69th New York State Militia
Although they were not yet officially in Federal service at the start of the Civil War (1860-1861), the Fighting 69th, as they became known – a militia composed of volunteers and inductees from the Irish community in lower Manhattan- was assigned to guard a railway depot in the vicinity of Annapolis, Maryland. On May 3 1861 they were relieved of this by the 5th New York Infantry. The 69th proceeded to Georgetown College (Georgetown University ) where they encamped and began training. On May 9 they were sworn into Federal service.
Three weeks later, reinforced by the arrival Company K, Capt. Meagher’s Irish Zouaves, and The 69th occupied the heights in Arlington, Virginia and began construction of fortifications commanding the approaches to Aqueduct Bridge. Federal officials had estimated that to build the redoubt 650 ft by ft with fourteen foot high walls and emplacement for heavy guns would take a month more. The Irish troops, no strangers to hard work, completed construction of fortifications with one week. They christened it Fort Corcoran. They celebrated the of 4th of July that year firing the fort’s guns for the first time.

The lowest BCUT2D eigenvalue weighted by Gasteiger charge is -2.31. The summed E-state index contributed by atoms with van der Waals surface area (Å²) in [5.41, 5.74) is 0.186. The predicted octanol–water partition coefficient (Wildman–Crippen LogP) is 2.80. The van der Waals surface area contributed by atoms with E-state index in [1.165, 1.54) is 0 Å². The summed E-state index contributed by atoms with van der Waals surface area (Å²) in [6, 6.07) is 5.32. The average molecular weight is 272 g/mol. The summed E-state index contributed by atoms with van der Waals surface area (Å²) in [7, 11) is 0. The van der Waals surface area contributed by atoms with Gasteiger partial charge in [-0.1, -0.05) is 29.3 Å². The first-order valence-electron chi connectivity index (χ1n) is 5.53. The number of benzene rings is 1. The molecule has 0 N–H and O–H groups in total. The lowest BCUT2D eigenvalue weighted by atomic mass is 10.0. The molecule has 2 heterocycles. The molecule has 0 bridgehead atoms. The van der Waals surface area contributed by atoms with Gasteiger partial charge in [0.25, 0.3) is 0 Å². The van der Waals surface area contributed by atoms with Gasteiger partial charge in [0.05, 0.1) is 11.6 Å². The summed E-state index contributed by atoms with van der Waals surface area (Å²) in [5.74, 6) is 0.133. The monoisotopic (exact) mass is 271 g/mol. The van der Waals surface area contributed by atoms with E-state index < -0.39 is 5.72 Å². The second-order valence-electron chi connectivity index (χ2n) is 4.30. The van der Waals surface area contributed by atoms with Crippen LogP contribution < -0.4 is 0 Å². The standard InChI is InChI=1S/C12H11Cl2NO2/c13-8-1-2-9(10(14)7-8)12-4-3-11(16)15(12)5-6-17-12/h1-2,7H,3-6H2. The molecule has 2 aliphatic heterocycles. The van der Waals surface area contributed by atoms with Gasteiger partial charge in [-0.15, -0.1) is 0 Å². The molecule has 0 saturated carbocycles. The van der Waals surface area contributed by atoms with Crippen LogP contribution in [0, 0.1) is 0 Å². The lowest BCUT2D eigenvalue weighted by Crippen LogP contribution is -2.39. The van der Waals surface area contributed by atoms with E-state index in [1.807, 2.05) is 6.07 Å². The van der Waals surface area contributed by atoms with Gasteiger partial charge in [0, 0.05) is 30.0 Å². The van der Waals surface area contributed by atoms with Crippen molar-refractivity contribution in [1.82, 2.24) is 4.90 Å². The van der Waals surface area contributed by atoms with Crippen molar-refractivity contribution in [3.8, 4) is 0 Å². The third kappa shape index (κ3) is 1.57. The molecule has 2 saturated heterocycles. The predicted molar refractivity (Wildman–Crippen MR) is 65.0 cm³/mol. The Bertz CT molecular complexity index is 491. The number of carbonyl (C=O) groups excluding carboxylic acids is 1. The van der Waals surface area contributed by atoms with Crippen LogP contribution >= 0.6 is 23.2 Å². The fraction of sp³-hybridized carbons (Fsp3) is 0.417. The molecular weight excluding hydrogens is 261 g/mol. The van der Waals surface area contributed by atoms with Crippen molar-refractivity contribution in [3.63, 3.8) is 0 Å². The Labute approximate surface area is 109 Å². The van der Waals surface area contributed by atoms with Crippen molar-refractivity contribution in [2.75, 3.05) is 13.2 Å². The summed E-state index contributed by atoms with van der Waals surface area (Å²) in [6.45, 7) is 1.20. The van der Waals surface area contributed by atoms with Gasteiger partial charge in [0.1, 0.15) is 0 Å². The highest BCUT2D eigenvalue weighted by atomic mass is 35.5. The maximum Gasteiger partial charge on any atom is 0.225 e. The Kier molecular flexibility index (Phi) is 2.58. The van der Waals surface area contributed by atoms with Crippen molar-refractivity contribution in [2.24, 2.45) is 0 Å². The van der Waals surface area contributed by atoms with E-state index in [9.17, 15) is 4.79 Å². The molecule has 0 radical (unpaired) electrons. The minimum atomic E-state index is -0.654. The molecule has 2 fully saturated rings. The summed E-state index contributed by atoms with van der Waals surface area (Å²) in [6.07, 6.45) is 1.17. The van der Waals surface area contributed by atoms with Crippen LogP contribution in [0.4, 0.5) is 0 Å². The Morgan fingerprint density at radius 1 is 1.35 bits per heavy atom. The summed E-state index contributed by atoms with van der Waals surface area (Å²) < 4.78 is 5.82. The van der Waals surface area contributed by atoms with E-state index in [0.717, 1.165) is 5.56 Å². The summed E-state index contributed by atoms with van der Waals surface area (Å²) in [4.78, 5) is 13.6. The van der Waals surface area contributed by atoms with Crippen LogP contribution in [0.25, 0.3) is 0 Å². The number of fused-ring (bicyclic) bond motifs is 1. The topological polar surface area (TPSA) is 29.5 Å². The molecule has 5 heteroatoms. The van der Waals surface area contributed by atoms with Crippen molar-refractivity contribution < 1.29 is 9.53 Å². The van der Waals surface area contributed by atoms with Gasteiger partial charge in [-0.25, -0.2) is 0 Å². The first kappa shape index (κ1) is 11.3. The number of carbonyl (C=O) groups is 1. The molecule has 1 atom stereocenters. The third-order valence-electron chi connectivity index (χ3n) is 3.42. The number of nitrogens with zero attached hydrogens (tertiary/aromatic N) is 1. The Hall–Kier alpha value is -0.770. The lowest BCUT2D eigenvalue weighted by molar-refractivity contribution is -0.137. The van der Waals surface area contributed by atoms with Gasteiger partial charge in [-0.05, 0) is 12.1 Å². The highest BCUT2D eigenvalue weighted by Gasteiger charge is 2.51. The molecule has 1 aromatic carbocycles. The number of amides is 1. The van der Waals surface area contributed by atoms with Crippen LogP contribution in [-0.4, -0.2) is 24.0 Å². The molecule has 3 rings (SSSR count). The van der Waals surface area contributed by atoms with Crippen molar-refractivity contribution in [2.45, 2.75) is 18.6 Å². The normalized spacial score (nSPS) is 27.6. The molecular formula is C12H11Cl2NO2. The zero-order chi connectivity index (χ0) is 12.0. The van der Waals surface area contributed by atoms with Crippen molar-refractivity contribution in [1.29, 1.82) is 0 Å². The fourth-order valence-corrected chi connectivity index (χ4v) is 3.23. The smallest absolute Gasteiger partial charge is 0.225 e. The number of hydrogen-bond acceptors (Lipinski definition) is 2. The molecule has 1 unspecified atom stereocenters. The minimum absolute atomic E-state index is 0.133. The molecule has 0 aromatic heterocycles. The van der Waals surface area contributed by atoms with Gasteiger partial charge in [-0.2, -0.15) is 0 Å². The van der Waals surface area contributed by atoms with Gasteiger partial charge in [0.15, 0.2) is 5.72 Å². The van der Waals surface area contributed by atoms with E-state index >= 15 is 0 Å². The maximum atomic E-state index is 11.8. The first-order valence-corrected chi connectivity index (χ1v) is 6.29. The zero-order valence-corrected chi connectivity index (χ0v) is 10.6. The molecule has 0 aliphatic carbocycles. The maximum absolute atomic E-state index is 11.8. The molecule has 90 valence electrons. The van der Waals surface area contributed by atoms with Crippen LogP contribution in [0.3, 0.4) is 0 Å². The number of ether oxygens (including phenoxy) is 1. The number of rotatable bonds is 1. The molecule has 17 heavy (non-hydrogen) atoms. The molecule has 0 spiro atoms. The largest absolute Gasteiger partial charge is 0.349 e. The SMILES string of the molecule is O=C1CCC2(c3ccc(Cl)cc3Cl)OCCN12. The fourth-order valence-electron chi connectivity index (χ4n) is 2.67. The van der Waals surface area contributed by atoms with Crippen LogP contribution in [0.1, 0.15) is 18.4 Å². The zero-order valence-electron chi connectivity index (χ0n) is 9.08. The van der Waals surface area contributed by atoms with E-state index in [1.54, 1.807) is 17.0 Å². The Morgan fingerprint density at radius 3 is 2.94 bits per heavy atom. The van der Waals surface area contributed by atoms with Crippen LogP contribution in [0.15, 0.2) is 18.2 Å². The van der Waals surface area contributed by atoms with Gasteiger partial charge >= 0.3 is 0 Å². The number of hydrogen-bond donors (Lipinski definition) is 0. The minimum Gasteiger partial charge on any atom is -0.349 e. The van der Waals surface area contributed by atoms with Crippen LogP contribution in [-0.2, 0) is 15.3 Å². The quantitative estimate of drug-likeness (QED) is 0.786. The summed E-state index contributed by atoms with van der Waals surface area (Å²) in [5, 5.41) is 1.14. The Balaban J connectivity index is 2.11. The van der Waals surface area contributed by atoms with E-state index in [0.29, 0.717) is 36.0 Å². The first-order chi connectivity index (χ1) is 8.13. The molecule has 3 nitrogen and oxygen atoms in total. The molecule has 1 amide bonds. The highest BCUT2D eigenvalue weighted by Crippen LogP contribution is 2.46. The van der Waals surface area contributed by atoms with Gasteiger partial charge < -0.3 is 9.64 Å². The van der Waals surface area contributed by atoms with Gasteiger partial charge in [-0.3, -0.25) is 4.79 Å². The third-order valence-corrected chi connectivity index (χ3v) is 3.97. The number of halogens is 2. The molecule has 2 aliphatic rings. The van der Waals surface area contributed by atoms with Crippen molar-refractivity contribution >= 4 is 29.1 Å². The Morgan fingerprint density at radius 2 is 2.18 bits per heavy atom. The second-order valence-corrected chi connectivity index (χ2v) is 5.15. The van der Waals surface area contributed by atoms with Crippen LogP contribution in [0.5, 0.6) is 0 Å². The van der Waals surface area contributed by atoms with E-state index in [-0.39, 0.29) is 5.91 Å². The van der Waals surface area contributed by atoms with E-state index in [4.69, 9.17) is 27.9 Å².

The following day the 69th experienced its first and only mutiny. The Regiment received no pay since leaving New York. Most of the rank and file were working men. They had left families behind who were dependant on them. On the morning July 5th, Company F and the Engineering Company refused to report for duty until they were paid. Col. Corcoran paraded the remainder of the Regiment and threatened fire upon them. The mutineers returned to duty and all was forgiven.
The Regiment was paid for their full 30 days service by July 12. Regimental Chaplain, Father O’Reilly, departed for New York City with the soldiers’ pay to be distributed to their needy families. With spirits high, the 69th marched out of Fort Corcoran and into Virginia on July 16th
The next day they were attached to a brigade commanded by Col. William Sherman. Thrown into the line on the left of the brigade, they advanced to Germantown. The enemy retreated before them and Sherman’s Brigade captured the town.